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Distances in Astronomy

The Metric System
Astronomers measure factors such as size and distance using the metric system, a decimal system of weights and measures in which the kilogram (2.04 pounds), the meter (39.37 inches), and the liter (61.025 cubic inches) are the basic units of mass, length, and capacity, respectively. Names for the most common other units are formed by the addition of the following prefixes to these terms: kilo- (thousand), mega- (million), giga- (billion), centi- (1/100), milli- (1/1000), and micro (1/1,000,000). So, for example, a kilometer is a thousand meters, while a millimeter is one-thousandth of a meter. The metric system is used in every country except the United States, but we will soon adopt the system. It is extremely easy to convert in the metric system. One common tool to help you convert between metric prefixes is the Metric Staircase. 

Angular Measurement
Astronomers also utilize angles in measuring celestial objects, especially in quantifying their position and movement in the sky. An angle is formed by two lines that have the same endpoint. An angle is measured in degrees, from 0 to 180. The number of degrees indicates the size of the angle. A right angle has a measure of 90 degrees, while a complete circle would measure 360 degrees (see Figure 1 ). Angular measure is often given in terms of arc, which can be measured in minutes (60 minutes to a degree) or seconds (60 seconds to a minute). 

AU (Astronomical Unit)

One AU is the distance that the average distance that the Earth orbits the Sun at. The AU is most commonly used for the distances of objects within our solar system. Pluto is found at an average distance of 39.47 AU from the Sun. Sedna, the new body nearly as large as a planet found beyond Pluto, is never nearer to the Sun than 76 AU and then goes to 880 AU from the Sun in its giant elliptical orbit.

The AU changes throughout the year as the distance that Earth is from the sun changes throughout the year. This distance ranges from 92 million miles during summer in the northern hemisphere to 95 million miles during winter in the Northern Hemisphere. The average distance is 93.5 million miles, or 150 million kilometers.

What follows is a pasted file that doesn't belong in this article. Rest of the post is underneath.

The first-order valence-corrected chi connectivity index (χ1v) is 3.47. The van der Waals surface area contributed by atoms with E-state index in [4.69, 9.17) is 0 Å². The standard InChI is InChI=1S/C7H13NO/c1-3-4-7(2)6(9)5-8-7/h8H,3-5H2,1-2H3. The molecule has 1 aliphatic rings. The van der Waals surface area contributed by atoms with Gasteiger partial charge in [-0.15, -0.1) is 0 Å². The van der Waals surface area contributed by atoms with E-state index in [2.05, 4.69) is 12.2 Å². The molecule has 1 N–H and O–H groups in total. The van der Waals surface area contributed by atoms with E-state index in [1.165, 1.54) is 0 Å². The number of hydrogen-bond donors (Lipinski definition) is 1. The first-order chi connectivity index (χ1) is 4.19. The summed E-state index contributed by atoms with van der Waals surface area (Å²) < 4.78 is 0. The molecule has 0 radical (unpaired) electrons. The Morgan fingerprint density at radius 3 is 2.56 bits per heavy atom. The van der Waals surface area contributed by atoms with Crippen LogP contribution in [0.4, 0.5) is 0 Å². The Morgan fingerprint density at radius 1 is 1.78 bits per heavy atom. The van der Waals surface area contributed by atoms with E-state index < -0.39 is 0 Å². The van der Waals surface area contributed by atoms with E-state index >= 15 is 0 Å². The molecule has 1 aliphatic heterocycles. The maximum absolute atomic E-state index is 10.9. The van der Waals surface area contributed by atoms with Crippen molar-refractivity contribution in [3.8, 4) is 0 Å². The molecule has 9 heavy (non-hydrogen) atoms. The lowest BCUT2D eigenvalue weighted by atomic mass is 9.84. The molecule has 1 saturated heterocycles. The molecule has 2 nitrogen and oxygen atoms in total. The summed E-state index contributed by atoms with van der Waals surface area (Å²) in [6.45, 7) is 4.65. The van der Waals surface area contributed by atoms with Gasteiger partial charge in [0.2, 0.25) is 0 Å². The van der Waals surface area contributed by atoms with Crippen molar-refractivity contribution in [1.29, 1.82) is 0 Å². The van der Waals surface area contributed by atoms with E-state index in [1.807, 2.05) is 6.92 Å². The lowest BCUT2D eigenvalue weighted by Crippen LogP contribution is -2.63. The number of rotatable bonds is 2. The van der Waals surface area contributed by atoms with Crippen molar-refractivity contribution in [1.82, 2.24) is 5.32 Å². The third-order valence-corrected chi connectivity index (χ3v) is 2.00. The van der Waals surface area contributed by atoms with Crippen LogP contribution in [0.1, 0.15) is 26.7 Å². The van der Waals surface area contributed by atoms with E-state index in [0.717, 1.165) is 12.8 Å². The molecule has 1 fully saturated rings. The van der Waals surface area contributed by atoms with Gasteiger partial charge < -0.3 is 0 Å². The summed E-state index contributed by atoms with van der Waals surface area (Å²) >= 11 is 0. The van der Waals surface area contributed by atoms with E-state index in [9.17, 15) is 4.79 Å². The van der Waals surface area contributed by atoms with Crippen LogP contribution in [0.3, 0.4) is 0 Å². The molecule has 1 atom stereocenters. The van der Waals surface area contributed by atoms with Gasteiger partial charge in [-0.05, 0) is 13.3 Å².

Light Years

One of the most common rulers is the light year. The light year is the distance that light travels in one year (365 ¼ days). It is most commonly used for the distances to stars and other galaxies.

The nearest star, in the Centauri system, is 4.3 light years away from the Sun. We are 8 light minutes away from the Sun. The distance to Pluto is about 13 light hours.

Some other interesting distances in light years:


Distance in light years

Nearest star (Proxima Centuri)


Sirius the dog star (the brightest star in the sky)


Center of the galaxy

~ 30 000

Andromeda (one of our nearest neighboring galaxies)

~ 2 million

The stars of Orion. (Betelgeuse and Rigel)

1400 light years

Parsec (pc)

Astronomers started measuring distances from the amount that a star moves as the Earth goes from one side of the Sun to the other. Try moving your head and you will see that the position of everything around you changes, a property called parallax. One parsec is derived from the smallest angle measurement of 1/3,600th of a degree or an arc second that is the angle that a star at this distance would appear to move in 6 months as the Earth journeys around the Sun. A parsec is 3.2616 light years or 30,857,000,000,000 km. Two parsecs are 6.5532 light years or twice the distance, it is not a measure of change in angles of the stars. Due to the massive distance in the universe astronomers often use multiples of parsec commonly found are kiloparsec (kpc) a 1000 parsecs or a megaparsec (Mpc) 1,000,000 parsecs.

Below is a conversion table for some useful astronomical distance units




Astronomical units (AU)

Light Years (ly)



kilometers (km)


149.6 million



Astronomical units (AU)





Light Years (ly)





Parsec (pc)





self-check questions

1.       List the basic units of measurement

a.       Distance –

b.      Mass –

c.       Volume/Capacity-

2.       Copy the metric staircase into your notebook. Using the staircase, convert the following quantities.

a.       1000 kg = ______________g

b.      5.5 cm = _______________ hm

c.       33.9 mL = ______________ L

3.       Why is an “arc” divided up into minutes and seconds?

4.       The moon’s angular diameter is ___________ degree or ______________ of arc .

5.       Define an AU. Why does the value of an AU change over the course of a year?


6.       Define a light year.


7.       How many light minutes is earth from the sun?

8.       How close is the nearest star (other than the sun)?

9.       Define a parsec.

10.   Why are megaparsecs often used as a distance measurement?